• Parents can maintain their dignity and autonomy by being involved as much as possible in decision making.
  • Finances and tasks can be divided up, rather than falling on one child's shoulders.
  • Participants can build a "custom-made" plan that works well for them.
  • In a private, informal setting, the mediator will help them overcome obstacles that block problem-solving.
  • Families that turn to family mediation can improve their relationships and show loving care for their parents.

"I am so pleased that you agreed to take care of Mom three weeks a year so I can go on vacation. It helps me just to know you'll be there for me, and I appreciate your financial contributions as well. "

"Well, it only seems fair to share the responsibility. Just because you live near Mom doesn't mean you should be the only child caring for her."

"I'm so glad you kids worked this out with me. Now I know you can still count on each other after I'm gone."

Biography


Janet E. Mitchell, J. D., Attorney-Mediator, is director of the Midwest Mediation Training Center. Janet has mediated over 850 disputes and teaches both basic and advanced mediation skills. She also serves half-time as Bluffton University Mediation Coordinator. Janet is a mediation pioneer, most recently co-founding www.EldercareMediators.com.  Since 1986, she has worked with Indiana's judiciary and bar associations to establish mediation in the court system. Janet is an Advanced Practitioner member of the Association for Conflict Resolution, and co-chaired the state bar's first mediation ethics committee. She co-founded a number of organizations, including the Church of the Brethren's Ministry of Reconciliation and Fort Wayne's Common Ground Community Dispute Resolution Center. Janet is listed with Indiana Association of Mediator's Directory, and the Indiana Court's Registry of Civil Mediators and Registry of Domestic Relations Mediators. She serves as a United States Postal Service REDRESS Mediator, mediator for the Transportation Security Administration, Indiana Special Education, and mediates Americans with Disabilities Act cases for the Department of Justice. Janet received her undergraduate degrees in Psychology and Political Science, and her Juris Doctor from the University of Michigan Law School. She is licensed to practice law in Indiana, and authored the ethics chapter for the Indiana Dispute Resolution Manual.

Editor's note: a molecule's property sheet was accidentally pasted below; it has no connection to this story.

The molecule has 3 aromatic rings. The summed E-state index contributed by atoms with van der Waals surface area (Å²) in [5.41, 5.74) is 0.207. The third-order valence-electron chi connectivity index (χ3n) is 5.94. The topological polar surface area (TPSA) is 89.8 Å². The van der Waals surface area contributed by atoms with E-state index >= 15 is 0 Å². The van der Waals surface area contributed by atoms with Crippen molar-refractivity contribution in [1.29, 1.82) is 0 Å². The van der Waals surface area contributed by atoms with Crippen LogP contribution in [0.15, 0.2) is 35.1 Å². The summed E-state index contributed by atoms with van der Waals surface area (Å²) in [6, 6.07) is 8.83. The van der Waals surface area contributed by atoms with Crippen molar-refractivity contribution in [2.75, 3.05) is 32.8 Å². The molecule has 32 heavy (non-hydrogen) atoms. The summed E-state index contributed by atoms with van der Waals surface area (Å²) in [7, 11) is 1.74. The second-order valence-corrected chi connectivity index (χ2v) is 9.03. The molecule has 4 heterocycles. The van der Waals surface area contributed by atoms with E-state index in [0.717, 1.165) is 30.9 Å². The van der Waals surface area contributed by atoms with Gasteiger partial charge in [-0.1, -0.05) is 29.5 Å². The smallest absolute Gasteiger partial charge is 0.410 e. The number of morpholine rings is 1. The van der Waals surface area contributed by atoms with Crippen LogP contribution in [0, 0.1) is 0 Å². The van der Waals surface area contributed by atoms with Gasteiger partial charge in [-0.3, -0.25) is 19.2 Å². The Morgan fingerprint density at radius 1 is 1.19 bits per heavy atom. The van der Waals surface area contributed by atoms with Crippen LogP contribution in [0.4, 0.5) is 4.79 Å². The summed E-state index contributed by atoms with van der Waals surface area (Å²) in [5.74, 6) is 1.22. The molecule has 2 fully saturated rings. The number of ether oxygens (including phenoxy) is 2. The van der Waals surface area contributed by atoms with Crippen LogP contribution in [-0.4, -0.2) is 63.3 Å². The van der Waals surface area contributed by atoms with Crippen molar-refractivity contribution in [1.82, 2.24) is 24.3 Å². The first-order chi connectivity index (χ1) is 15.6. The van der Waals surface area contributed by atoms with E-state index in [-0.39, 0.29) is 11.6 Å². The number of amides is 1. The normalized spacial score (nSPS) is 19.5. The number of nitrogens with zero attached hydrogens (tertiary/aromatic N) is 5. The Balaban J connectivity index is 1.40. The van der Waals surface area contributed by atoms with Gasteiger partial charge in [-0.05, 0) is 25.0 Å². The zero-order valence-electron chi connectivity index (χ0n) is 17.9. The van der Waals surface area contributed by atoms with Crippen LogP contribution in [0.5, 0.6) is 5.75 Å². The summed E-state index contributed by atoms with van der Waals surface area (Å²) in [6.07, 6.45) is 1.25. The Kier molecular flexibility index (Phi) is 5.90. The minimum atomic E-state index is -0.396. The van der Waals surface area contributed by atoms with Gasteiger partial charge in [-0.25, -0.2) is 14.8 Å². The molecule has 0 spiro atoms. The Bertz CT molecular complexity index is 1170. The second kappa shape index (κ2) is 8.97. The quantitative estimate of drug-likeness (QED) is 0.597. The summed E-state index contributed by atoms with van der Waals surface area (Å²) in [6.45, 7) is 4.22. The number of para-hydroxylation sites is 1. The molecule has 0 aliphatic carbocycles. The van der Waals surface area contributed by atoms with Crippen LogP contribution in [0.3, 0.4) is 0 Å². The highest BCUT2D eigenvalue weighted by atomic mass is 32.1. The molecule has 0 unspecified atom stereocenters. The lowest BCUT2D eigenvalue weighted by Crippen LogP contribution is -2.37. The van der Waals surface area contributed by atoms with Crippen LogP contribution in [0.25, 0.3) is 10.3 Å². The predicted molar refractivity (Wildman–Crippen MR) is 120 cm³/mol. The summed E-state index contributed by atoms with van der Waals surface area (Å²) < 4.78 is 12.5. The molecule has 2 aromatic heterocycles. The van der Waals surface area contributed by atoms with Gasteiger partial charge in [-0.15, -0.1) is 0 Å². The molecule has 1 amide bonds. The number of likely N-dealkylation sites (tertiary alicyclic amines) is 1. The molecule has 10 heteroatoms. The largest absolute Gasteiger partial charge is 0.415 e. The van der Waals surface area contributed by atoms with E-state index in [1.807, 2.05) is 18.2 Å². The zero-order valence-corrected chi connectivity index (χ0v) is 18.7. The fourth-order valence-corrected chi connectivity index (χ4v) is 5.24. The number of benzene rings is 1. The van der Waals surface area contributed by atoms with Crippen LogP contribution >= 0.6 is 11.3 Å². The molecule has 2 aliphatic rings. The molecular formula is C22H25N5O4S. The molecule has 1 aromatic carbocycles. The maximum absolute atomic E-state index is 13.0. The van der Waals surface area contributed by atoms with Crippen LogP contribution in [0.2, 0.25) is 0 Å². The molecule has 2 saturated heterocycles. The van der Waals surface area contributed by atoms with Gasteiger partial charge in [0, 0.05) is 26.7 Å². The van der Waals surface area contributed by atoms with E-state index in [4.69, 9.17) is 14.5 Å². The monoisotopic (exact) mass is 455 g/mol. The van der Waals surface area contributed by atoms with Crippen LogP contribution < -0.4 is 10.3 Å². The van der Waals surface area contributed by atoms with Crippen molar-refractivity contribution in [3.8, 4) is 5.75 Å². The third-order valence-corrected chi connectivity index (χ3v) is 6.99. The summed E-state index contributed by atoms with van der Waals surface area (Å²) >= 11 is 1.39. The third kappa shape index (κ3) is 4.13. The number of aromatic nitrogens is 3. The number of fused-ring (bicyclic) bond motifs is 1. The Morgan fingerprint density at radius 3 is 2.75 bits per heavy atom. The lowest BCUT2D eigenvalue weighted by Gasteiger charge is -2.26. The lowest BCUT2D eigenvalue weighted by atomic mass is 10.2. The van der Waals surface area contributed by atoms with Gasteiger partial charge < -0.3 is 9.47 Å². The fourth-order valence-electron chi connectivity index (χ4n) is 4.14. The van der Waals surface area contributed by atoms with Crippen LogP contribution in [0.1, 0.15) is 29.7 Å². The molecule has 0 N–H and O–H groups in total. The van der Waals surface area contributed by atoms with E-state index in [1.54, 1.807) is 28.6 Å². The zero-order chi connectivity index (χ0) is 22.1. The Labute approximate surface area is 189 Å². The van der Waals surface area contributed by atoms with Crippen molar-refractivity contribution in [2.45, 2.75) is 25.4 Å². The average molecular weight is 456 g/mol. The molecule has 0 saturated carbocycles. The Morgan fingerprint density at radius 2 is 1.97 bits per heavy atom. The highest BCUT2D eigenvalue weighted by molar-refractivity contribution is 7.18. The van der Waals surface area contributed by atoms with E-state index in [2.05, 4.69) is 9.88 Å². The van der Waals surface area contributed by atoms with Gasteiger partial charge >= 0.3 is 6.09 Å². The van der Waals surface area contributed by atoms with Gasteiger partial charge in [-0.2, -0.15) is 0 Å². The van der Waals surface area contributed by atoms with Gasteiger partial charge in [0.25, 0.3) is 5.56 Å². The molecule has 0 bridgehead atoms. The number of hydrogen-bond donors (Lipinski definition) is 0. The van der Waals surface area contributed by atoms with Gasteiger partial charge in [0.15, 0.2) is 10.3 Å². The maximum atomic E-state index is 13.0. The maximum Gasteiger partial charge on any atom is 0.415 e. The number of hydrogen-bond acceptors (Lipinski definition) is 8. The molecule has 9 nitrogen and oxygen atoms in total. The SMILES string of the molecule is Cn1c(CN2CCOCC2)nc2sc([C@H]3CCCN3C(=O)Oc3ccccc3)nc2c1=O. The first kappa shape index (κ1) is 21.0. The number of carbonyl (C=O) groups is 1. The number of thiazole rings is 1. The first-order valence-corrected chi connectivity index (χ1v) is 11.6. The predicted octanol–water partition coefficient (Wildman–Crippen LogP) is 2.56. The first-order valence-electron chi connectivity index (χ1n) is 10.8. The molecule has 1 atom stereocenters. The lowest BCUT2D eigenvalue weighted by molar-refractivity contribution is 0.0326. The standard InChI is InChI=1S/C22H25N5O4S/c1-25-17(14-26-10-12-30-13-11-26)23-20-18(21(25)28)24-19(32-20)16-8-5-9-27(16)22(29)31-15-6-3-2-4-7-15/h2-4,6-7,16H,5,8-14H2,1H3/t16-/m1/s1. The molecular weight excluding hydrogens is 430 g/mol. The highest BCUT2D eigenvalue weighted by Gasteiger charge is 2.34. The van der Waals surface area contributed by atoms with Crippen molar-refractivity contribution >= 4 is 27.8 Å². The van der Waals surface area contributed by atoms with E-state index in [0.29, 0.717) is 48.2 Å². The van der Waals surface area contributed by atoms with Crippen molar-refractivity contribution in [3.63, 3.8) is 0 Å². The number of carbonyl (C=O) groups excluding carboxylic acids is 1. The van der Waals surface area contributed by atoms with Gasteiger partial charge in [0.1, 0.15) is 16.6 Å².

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Website: www.EldercareMediators.com